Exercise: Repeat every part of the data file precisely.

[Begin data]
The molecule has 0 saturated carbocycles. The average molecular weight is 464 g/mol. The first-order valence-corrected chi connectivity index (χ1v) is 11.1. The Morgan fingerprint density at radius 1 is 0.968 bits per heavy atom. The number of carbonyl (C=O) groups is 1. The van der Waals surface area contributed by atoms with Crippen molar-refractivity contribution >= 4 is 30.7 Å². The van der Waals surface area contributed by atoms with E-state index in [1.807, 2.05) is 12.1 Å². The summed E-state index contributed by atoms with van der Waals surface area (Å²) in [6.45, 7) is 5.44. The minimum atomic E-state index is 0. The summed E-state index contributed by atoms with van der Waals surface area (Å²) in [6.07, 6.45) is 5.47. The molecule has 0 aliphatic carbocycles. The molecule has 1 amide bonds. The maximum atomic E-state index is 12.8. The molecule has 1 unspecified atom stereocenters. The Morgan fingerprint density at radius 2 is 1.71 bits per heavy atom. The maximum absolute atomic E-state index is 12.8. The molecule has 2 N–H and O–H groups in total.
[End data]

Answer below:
The molecule has 0 saturated carbocycles. The average molecular weight is 464 g/mol. The first-order valence-corrected chi connectivity index (χ1v) is 11.1. The Morgan fingerprint density at radius 1 is 0.968 bits per heavy atom. The number of carbonyl (C=O) groups is 1. The van der Waals surface area contributed by atoms with Crippen molar-refractivity contribution >= 4 is 30.7 Å². The van der Waals surface area contributed by atoms with E-state index in [1.807, 2.05) is 12.1 Å². The summed E-state index contributed by atoms with van der Waals surface area (Å²) in [6.45, 7) is 5.44. The minimum atomic E-state index is 0. The summed E-state index contributed by atoms with van der Waals surface area (Å²) in [6.07, 6.45) is 5.47. The molecule has 0 aliphatic carbocycles. The molecule has 1 amide bonds. The maximum atomic E-state index is 12.8. The molecule has 1 unspecified atom stereocenters. The Morgan fingerprint density at radius 2 is 1.71 bits per heavy atom. The maximum absolute atomic E-state index is 12.8. The molecule has 2 N–H and O–H groups in total.